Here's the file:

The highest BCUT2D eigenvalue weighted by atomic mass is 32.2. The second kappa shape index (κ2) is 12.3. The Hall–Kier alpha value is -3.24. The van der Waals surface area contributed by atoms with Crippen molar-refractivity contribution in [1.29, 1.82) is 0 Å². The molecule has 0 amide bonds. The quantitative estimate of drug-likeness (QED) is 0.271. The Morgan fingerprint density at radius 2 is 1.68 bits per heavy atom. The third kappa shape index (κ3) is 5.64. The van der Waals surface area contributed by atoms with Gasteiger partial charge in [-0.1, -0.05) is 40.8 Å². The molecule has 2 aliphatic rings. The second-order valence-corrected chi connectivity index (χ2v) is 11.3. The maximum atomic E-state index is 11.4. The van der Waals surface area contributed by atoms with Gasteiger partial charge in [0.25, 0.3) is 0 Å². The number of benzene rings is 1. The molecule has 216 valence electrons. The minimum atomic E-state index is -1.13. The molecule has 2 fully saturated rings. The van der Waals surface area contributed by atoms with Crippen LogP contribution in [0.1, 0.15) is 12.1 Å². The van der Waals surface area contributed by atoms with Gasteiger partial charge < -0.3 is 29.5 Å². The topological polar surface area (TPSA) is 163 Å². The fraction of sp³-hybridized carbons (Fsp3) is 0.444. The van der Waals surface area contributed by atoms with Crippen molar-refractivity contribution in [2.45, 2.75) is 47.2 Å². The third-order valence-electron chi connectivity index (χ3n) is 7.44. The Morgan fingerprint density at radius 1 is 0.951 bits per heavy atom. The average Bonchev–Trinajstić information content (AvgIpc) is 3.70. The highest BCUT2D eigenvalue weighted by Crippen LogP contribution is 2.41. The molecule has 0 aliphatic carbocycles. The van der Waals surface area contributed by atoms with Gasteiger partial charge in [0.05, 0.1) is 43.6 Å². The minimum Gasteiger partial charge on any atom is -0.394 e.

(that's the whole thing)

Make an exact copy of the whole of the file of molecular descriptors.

The highest BCUT2D eigenvalue weighted by atomic mass is 32.2. The second kappa shape index (κ2) is 12.3. The Hall–Kier alpha value is -3.24. The van der Waals surface area contributed by atoms with Crippen molar-refractivity contribution in [1.29, 1.82) is 0 Å². The molecule has 0 amide bonds. The quantitative estimate of drug-likeness (QED) is 0.271. The Morgan fingerprint density at radius 2 is 1.68 bits per heavy atom. The third kappa shape index (κ3) is 5.64. The van der Waals surface area contributed by atoms with Gasteiger partial charge in [-0.1, -0.05) is 40.8 Å². The molecule has 2 aliphatic rings. The second-order valence-corrected chi connectivity index (χ2v) is 11.3. The maximum atomic E-state index is 11.4. The van der Waals surface area contributed by atoms with Gasteiger partial charge in [0.25, 0.3) is 0 Å². The number of benzene rings is 1. The molecule has 216 valence electrons. The minimum atomic E-state index is -1.13. The molecule has 2 fully saturated rings. The van der Waals surface area contributed by atoms with Crippen LogP contribution in [0.1, 0.15) is 12.1 Å². The van der Waals surface area contributed by atoms with Gasteiger partial charge < -0.3 is 29.5 Å². The topological polar surface area (TPSA) is 163 Å². The fraction of sp³-hybridized carbons (Fsp3) is 0.444. The van der Waals surface area contributed by atoms with Crippen molar-refractivity contribution in [2.45, 2.75) is 47.2 Å². The third-order valence-electron chi connectivity index (χ3n) is 7.44. The Morgan fingerprint density at radius 1 is 0.951 bits per heavy atom. The average Bonchev–Trinajstić information content (AvgIpc) is 3.70. The highest BCUT2D eigenvalue weighted by Crippen LogP contribution is 2.41. The molecule has 0 aliphatic carbocycles. The van der Waals surface area contributed by atoms with Gasteiger partial charge in [0.05, 0.1) is 43.6 Å². The minimum Gasteiger partial charge on any atom is -0.394 e.